Epic announces RealityScan, a 3D scanning app now in limited beta on iOS TestFlight

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Epic announces RealityScan, a 3D scanning app now in limited beta on iOS TestFlight

Fortnite developer Epic Games has announced today a new app called RealityScan which scans objects in the real world and turns them into 3D objects in the virtual world. For example, a 47-second video released by Epic shows a woman taking photos of her chair from various angles using an iPhone. Once captured as a 3D object on her phone, she is able to manipulate the image, changing the color of her chair, for example.
Epic released a statement that says, “RealityCapture is a state-of-the-art photogrammetric software able to reconstruct objects and scenes of any size from images or laser scans, yielding 3D scans with unparalleled accuracy and mesh quality at speeds many times faster than competing software. Now in limited beta, the RealityScan app takes what people love about RealityCapture—fast and easy 3D scanning—and puts it in the palm of your hand.”

Epic will walk users through the use of RealityScan

The gaming firm adds, “Capturing real-world assets for digital experiences has traditionally been complicated, technical, and labor-intensive—but now it’s as simple as unlocking your smartphone.” Epic says that it will walk you through the process using real-time feedback and AR guidance. As Epic says, “So, whether you’re a seasoned pro or a beginner just starting out, you can capture the world around you wherever, whenever.”

Once the images have been captured on a phone, a realistic model is created almost instantly thanks to what Epic calls “the fastest photogrammetry software on the market.” Images that are completed get uploaded to Sketchfab. The latter is a platform that allows users to manage all of your 3D and AR assets giving you the ability to publish, share, and sell your AR, 3D, and VR content.

RealityScan will be widely available for iOS this spring and for Android users later in 2022

Epic added that starting today it will allow 10,000 iOS users to participate in a limited beta test through TestFlight. This will be offered on a first-come, first-served basis. Later this spring, RealityScan Early Access will roll out for iOS users with availability for Android users expected to begin later this year. That is when the app will be made widely available for everyone to install.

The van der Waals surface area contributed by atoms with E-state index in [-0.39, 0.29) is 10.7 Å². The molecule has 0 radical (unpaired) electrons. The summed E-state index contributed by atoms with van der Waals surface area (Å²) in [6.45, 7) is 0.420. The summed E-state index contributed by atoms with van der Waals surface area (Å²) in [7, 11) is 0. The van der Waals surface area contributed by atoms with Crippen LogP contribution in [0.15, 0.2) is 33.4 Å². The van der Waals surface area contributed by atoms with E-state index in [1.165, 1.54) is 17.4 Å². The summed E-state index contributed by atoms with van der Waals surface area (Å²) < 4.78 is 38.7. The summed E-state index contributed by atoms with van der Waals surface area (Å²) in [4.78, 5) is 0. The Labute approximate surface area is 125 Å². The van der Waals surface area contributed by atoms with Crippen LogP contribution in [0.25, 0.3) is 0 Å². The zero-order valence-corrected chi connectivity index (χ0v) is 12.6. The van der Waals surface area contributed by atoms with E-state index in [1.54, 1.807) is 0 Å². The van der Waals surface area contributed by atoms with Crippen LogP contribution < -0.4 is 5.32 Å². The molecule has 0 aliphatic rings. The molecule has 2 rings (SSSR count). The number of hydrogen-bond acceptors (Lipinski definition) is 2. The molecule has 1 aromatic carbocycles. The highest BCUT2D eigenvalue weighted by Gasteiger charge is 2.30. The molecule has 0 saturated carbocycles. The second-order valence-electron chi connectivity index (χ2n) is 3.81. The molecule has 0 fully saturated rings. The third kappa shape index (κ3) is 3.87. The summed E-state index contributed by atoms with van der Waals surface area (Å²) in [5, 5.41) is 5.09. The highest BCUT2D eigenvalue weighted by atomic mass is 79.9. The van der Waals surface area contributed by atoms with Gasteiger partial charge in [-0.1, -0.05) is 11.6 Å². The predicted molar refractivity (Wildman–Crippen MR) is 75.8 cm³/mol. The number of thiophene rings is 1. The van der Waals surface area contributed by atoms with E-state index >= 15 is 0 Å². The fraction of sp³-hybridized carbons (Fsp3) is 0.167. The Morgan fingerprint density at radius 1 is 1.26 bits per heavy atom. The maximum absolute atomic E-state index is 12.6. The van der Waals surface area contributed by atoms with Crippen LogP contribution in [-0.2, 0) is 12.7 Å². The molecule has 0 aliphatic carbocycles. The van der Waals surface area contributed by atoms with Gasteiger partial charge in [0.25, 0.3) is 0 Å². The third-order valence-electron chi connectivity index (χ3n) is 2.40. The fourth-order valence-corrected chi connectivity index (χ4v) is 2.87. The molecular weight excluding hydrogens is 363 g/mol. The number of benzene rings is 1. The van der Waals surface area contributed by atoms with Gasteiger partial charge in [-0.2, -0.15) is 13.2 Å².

Until then, Epic will use feedback from TestFlight members to “polish and enhance the app.” Those who are unable to lock in one of the 10,000 spots reserved for beta testers on TestFlight can try again to install the app in the fall.

The app was developed using technology from Capturing Reality, a firm that Epic acquired last year. Capturing Reality co-founder Michal Jancosek said, “RealityScan is the first step on our journey to make 3D scanning available to all creators. We believe that this tool will greatly help people of all skill sets to better understand basic scanning principles, bridging the gap between beginners and professionals. We’re excited to develop the app with feedback from the community and to introduce new features as we approach the full release.”

The images scanned by the app can be used as AR objects in front of real world images. The scanned items can also be added to video games using Epic’s Unreal Engine.

Epic is still embroiled in a legal battle with Apple over the latter’s decision to remove Fortnite from the App Store. The brouhaha started when Epic tried to skirt around Apple’s in-app payment platform from which Apple takes a 15% to 30% cut of in-app payments. Once Epic promoted its own in-app payment platform (which reduced the cost of Fortnite’s virtual currency to game players), Apple immediately took action against Epic.

A lawsuit followed and Apple ended up getting a stay preventing the judge’s ruling from taking affect. That ruling would force Apple to allow developers to send links to game subscribers allowing them to use alternative payment options. Epic’s request to force Apple to allow it to place its own app store in iOS was rejected by the judge and Epic has appealed the ruling.



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